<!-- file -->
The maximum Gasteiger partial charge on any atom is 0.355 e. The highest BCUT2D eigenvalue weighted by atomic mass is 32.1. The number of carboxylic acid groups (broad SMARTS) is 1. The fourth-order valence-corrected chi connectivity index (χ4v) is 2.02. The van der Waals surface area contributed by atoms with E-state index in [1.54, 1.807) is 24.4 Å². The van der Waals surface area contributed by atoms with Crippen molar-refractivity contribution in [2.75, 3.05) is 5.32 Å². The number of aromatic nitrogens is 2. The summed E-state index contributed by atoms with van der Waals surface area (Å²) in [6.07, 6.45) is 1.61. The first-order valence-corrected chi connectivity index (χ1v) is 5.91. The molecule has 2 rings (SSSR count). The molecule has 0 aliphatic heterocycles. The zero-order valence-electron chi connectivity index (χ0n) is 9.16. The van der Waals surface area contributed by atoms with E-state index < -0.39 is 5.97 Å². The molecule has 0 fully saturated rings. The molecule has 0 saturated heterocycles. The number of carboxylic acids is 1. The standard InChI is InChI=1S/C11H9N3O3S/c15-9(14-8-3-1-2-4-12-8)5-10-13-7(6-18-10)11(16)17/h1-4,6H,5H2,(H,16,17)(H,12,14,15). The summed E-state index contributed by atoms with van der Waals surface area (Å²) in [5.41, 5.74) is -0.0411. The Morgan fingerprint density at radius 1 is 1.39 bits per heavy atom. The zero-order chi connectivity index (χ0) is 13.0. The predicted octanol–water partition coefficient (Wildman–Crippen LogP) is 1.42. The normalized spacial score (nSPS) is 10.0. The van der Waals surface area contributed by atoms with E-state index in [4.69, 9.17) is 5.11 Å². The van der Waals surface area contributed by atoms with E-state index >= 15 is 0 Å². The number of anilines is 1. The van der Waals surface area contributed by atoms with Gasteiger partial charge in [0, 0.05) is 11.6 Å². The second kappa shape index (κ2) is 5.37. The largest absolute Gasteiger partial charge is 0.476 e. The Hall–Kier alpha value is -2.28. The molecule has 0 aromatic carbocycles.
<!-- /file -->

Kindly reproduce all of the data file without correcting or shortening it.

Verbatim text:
The maximum Gasteiger partial charge on any atom is 0.355 e. The highest BCUT2D eigenvalue weighted by atomic mass is 32.1. The number of carboxylic acid groups (broad SMARTS) is 1. The fourth-order valence-corrected chi connectivity index (χ4v) is 2.02. The van der Waals surface area contributed by atoms with E-state index in [1.54, 1.807) is 24.4 Å². The van der Waals surface area contributed by atoms with Crippen molar-refractivity contribution in [2.75, 3.05) is 5.32 Å². The number of aromatic nitrogens is 2. The summed E-state index contributed by atoms with van der Waals surface area (Å²) in [6.07, 6.45) is 1.61. The first-order valence-corrected chi connectivity index (χ1v) is 5.91. The molecule has 2 rings (SSSR count). The molecule has 0 aliphatic heterocycles. The zero-order valence-electron chi connectivity index (χ0n) is 9.16. The van der Waals surface area contributed by atoms with E-state index < -0.39 is 5.97 Å². The molecule has 0 fully saturated rings. The molecule has 0 saturated heterocycles. The number of carboxylic acids is 1. The standard InChI is InChI=1S/C11H9N3O3S/c15-9(14-8-3-1-2-4-12-8)5-10-13-7(6-18-10)11(16)17/h1-4,6H,5H2,(H,16,17)(H,12,14,15). The summed E-state index contributed by atoms with van der Waals surface area (Å²) in [5.41, 5.74) is -0.0411. The Morgan fingerprint density at radius 1 is 1.39 bits per heavy atom. The zero-order chi connectivity index (χ0) is 13.0. The predicted octanol–water partition coefficient (Wildman–Crippen LogP) is 1.42. The normalized spacial score (nSPS) is 10.0. The van der Waals surface area contributed by atoms with E-state index in [4.69, 9.17) is 5.11 Å². The van der Waals surface area contributed by atoms with E-state index >= 15 is 0 Å². The number of anilines is 1. The van der Waals surface area contributed by atoms with Gasteiger partial charge in [0, 0.05) is 11.6 Å². The second kappa shape index (κ2) is 5.37. The largest absolute Gasteiger partial charge is 0.476 e. The Hall–Kier alpha value is -2.28. The molecule has 0 aromatic carbocycles.